Justin Trudeau on Democracy

Charles Lafontaine
6 min readMar 8, 2023

Prewritten, preapproved statements by influential people or organizations offer little in terms of insight into their beliefs or positions. They are sanitized and curated by experts, tested in focus groups, and run through the process time and again to emphasize what is meant to be emphasized and downplay the rest until no meaning remains. In essence, they are pointless, banal statements that manage to say less than the sum of their parts.

Anyone living in modern society and paying attention encounters this on a regular basis. Be it a company’s mea culpa over yet another scandal or a celebrity’s non-answer deflection to a direct question regarding their behaviour. We have become accustomed to hearing much without anything being said at all.

On the other hand, comments made when one’s guard is down can speak volumes. It is in these rare moments of openness, whether they are born of nerves or a simple slip of the tongue, that allow us a closer glimpse into the mind and intentions of prominent people.

The Emergencies Act inquiry into the use of said Act to end the Canadian trucker protests offered one such glimpse into the mind of the nation’s current Prime Minister. Justin Trudeau, now well into his third term, was being questioned as to the rationale behind his use of the Act and offered the following:

“Public protests are an important part of making sure we are getting messages out there, Canadians are getting messages out there and highlighting how they feel about various issues. But using protests to demand changes to public policy is something that I think is worrisome.”

A moment after this statement, he apologetically interrupts the person he is speaking to in order to add:

“If you’re out protesting that the government is shutting down a safe injection site or something you are asking for changes in public policy. But there is a difference between occupations and saying ‘we’re not going until this is changed’ in a way that is massively disruptive and potentially dangerous versus just saying ‘we’re protesting because we want public policy to change, we’re trying to convince people to get enough of them that politicians will listen to enough people saying ‘okay, I’m going to lose votes if I don’t change this,’’ that’s the usual way protests can be effective in our democracies.”

One can argue that he forcefully added to his statement after realizing that he had inadvertently admitted to believing that protests should be toothless. So for the purposes of this analysis, we will make use of the entire statement on the matter as though it was given in its totality without pause.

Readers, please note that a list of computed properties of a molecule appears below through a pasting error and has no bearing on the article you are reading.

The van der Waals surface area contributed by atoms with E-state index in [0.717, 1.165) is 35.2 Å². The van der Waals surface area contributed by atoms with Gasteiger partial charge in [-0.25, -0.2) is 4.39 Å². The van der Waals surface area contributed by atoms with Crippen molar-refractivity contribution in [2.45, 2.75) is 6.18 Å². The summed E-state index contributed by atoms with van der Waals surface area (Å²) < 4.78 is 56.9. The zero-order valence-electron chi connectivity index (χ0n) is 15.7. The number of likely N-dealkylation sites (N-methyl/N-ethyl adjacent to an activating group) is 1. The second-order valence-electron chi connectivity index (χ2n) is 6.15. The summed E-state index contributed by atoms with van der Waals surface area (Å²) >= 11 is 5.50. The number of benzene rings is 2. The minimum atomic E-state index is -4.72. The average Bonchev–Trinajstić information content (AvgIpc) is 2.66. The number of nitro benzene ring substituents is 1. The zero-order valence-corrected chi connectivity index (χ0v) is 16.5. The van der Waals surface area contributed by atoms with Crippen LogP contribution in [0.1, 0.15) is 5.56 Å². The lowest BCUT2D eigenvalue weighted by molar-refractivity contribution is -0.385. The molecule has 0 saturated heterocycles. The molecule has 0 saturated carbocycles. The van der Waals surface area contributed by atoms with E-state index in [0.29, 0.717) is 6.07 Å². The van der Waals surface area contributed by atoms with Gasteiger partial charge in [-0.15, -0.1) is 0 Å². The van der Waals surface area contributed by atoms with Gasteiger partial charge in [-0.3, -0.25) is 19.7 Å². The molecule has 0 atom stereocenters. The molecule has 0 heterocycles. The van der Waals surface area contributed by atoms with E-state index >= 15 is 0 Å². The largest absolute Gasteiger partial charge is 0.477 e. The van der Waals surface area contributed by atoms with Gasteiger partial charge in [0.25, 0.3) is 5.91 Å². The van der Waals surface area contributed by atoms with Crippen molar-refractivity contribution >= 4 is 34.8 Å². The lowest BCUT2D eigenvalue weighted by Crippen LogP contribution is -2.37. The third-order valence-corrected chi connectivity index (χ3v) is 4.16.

Note that this was a definitive statement and that his addition was not prompted by the other party but added of his own volition. He was not pressed for time and was allowed to complete his entire statement without interruption. Finally, the Prime Minister was under oath, choosing to swear on a Bible prior to his testimony.

Many years in office and in the public eye with countless appearances likely means that one can find a corresponding statement by Trudeau on this same topic that says differently than what he stated during the Emergencies Act inquiry. That would prove only contradiction or outright lies on the part of the Prime Minister during the inquiry or elsewhere. We will have to assume that what the Prime Minister said while under oath was in fact true.

The focus of this analysis is Justin Trudeau’s views on democracy, not the use of the Emergencies Act or the results of the inquiry.

The statement begs the question of what exactly people are expected to do if they disapprove of a position or policy taken by one of their elected officials within a democracy. Supposing for a moment that a politician is unconcerned with losing votes over a stance they have taken, it renders “trying to convince people to get enough of them that politicians will listen to enough people saying ‘okay, I’m going to lose votes if I don’t change this’” moot. What is the recourse for the unsatisfied public? A politician could also be in a position of near certainty of reelection thereby making any relatively minor issue that would not cost a great deal of votes completely uninteresting to him. Fringe issues or those facing certain minority groups can safely be ignored by politicians who hold this belief.

A protest is allowed but it must be neither “massively disruptive” nor “potentially dangerous.”